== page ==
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Do you still send Christmas or season's greetings cards by post or do you send everything by email these days?


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Most by e-mail illustrated ones, but to some old-age people I send by post-card.

3 ( +3 / -0 )

I would regard receipt of an email card no better than getting nothing at all.

2 ( +4 / -2 )

Christmas cards were used to tell people you hadn't forgotten about them, even though you haven't talked all year. With Facebook and all that, there is really no need anymore. I am now in touch with people I haven't spoken to in 30 years. I even know what they eat for lunch.

That said, an email is appreciated. Those generic "Merry Christmas everyone" posts on Facebook don't mean anything at all. And email indicates that the person thought of you specifically. Not as nice as a card, but ebooks aren't as nice as paperbacks. Things change.

3 ( +3 / -0 )

Fully agree with Reckless. Better nothing than spam-like wishes sent to huge distribution lists.

I can agree with a personalised one sent by e-mail only to one person or to a small group.

0 ( +1 / -1 )

Everyone in Japan still sends millions and millions and millions of New Year cards, and summer seasonal cards.

We send a couple of hundred of New Year cards. We have found it's an important way to keep in touch with our family, friends and clients. It takes a couple of weeks to write them.

Until my mother passed away a couple of years ago, we always send her cards several times a year because it meant so much to her to receive them.

We don't do Christmas cards because we are not Christians but these days I do send web cards to my family in the other countries.

1 ( +2 / -1 )

We've given up on Xmas cards altogether. Now we just slap a ¥7 stamp our Japanese New Years cards and send them overseas. Most people I know back home are giving up on sending cards. It is only my elderly family who have kept up that tradition.

3 ( +3 / -0 )

I send New Year's cards with a picture of my kids and a short, handwritten message to older family members. They still send me birthday cards, so it feels nice to do something in exchange (although I guess it is lazier than actually remembering their birthdays and sending a card then).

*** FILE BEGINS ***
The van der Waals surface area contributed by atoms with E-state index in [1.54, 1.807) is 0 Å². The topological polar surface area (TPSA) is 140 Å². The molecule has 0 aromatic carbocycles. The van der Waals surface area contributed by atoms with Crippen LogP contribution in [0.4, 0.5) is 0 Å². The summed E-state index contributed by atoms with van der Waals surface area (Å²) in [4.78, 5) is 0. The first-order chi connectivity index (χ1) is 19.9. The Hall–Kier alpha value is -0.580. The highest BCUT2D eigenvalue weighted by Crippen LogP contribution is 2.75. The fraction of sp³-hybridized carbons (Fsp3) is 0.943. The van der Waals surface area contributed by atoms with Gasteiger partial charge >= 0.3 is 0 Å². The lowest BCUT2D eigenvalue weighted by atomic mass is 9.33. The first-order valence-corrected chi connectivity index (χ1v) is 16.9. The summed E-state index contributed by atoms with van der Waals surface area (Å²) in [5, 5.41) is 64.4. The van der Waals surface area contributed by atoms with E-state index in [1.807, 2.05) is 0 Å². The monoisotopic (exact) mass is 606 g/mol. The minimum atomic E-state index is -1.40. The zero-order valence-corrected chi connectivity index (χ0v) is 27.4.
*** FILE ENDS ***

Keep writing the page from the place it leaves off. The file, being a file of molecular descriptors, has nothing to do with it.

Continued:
0 ( +0 / -0 )

I'll include a Christmas/New Year's card if I send a package with gifts, but all other tidings of joy and greetings are done by email and/or SNS or by phone. There is no need for physical mail. I stopped sending Nengajou last year after having phased it out over the past two or three, as I felt it was mostly a mandatory thing, and the people I feel thankful to and enjoy communicating with all exchange greetings regularly by other means. I do sometimes send back to those who send to me anyway, but that's it. I also don't sent cards telling people I can't send cards this year, either.

Now, here's the down side of all that... just moved recently and while doing so went through boxes of things in the closet to get rid of as much as possible. Had old Christmas cards, photos, and scraps of this and that kept from childhood. As impractical as it all is in this day and age, and literally heavy, there's something about holding an old book of photos, and old cards and letters... this year I put the old cards up on my tree in some cases as decorations.

1 ( +2 / -1 )

Smith - I know what you mean. There is something special about holding in your hand the physical object that a loved one took the time to choose, hold in theirs, write on and walked to a postbox, maybe on a street with fond memories whose images flash up and spark a smile. Particularly when the sender isn't around any more to send one this year.

A physical card is a tangible presence of someone who loved you. I treasure mine.

0 ( +0 / -0 )

A physical card is a tangible presence of someone who loves you.

Snailmail, always. We don't text at all. Either email or voice if not snailmail.

0 ( +0 / -0 )

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